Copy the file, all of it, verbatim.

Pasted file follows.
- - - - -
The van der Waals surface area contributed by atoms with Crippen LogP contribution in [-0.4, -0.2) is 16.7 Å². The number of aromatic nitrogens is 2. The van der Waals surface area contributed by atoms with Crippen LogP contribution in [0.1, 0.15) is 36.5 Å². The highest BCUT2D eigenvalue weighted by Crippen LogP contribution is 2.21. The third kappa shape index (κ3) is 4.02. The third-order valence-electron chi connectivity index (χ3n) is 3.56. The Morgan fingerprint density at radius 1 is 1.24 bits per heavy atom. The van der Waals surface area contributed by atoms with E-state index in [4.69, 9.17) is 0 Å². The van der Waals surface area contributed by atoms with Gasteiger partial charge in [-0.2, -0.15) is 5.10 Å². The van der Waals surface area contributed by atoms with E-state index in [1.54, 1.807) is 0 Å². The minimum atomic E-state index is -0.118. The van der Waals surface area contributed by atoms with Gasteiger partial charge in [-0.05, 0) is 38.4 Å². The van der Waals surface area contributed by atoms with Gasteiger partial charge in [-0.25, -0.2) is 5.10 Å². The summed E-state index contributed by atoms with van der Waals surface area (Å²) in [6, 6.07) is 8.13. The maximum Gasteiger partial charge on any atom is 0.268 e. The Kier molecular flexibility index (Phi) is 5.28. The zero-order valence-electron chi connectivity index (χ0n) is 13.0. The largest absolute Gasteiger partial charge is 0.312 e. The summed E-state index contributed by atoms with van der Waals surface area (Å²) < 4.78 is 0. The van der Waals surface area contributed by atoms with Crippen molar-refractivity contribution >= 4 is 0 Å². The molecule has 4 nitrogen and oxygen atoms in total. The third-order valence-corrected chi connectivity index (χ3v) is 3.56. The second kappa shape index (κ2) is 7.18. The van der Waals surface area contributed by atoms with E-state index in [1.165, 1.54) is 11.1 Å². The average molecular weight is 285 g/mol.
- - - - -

The van der Waals surface area contributed by atoms with Crippen LogP contribution in [-0.4, -0.2) is 16.7 Å². The number of aromatic nitrogens is 2. The van der Waals surface area contributed by atoms with Crippen LogP contribution in [0.1, 0.15) is 36.5 Å². The highest BCUT2D eigenvalue weighted by Crippen LogP contribution is 2.21. The third kappa shape index (κ3) is 4.02. The third-order valence-electron chi connectivity index (χ3n) is 3.56. The Morgan fingerprint density at radius 1 is 1.24 bits per heavy atom. The van der Waals surface area contributed by atoms with E-state index in [4.69, 9.17) is 0 Å². The van der Waals surface area contributed by atoms with Gasteiger partial charge in [-0.2, -0.15) is 5.10 Å². The van der Waals surface area contributed by atoms with E-state index in [1.54, 1.807) is 0 Å². The minimum atomic E-state index is -0.118. The van der Waals surface area contributed by atoms with Gasteiger partial charge in [-0.05, 0) is 38.4 Å². The van der Waals surface area contributed by atoms with Gasteiger partial charge in [-0.25, -0.2) is 5.10 Å². The summed E-state index contributed by atoms with van der Waals surface area (Å²) in [6, 6.07) is 8.13. The maximum Gasteiger partial charge on any atom is 0.268 e. The Kier molecular flexibility index (Phi) is 5.28. The zero-order valence-electron chi connectivity index (χ0n) is 13.0. The largest absolute Gasteiger partial charge is 0.312 e. The summed E-state index contributed by atoms with van der Waals surface area (Å²) < 4.78 is 0. The van der Waals surface area contributed by atoms with Crippen molar-refractivity contribution >= 4 is 0 Å². The molecule has 4 nitrogen and oxygen atoms in total. The third-order valence-corrected chi connectivity index (χ3v) is 3.56. The second kappa shape index (κ2) is 7.18. The van der Waals surface area contributed by atoms with E-state index in [1.165, 1.54) is 11.1 Å². The average molecular weight is 285 g/mol.